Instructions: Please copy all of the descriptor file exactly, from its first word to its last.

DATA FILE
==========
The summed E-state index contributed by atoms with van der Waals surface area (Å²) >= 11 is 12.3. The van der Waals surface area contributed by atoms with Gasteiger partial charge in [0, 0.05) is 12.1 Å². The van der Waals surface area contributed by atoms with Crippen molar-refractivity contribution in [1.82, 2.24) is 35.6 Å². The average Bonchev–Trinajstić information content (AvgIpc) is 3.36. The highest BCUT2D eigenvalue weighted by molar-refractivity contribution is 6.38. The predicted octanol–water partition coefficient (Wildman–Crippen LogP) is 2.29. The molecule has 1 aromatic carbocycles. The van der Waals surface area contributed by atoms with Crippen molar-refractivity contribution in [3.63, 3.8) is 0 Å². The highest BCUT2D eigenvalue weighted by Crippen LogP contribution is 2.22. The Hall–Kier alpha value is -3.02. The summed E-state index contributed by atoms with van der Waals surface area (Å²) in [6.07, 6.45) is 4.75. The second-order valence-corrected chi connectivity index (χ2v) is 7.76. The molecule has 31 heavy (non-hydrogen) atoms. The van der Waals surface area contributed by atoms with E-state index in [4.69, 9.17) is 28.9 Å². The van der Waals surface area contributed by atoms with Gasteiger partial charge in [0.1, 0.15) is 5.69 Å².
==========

The summed E-state index contributed by atoms with van der Waals surface area (Å²) >= 11 is 12.3. The van der Waals surface area contributed by atoms with Gasteiger partial charge in [0, 0.05) is 12.1 Å². The van der Waals surface area contributed by atoms with Crippen molar-refractivity contribution in [1.82, 2.24) is 35.6 Å². The average Bonchev–Trinajstić information content (AvgIpc) is 3.36. The highest BCUT2D eigenvalue weighted by molar-refractivity contribution is 6.38. The predicted octanol–water partition coefficient (Wildman–Crippen LogP) is 2.29. The molecule has 1 aromatic carbocycles. The van der Waals surface area contributed by atoms with Crippen molar-refractivity contribution in [3.63, 3.8) is 0 Å². The highest BCUT2D eigenvalue weighted by Crippen LogP contribution is 2.22. The Hall–Kier alpha value is -3.02. The summed E-state index contributed by atoms with van der Waals surface area (Å²) in [6.07, 6.45) is 4.75. The second-order valence-corrected chi connectivity index (χ2v) is 7.76. The molecule has 31 heavy (non-hydrogen) atoms. The van der Waals surface area contributed by atoms with E-state index in [4.69, 9.17) is 28.9 Å². The van der Waals surface area contributed by atoms with Gasteiger partial charge in [0.1, 0.15) is 5.69 Å².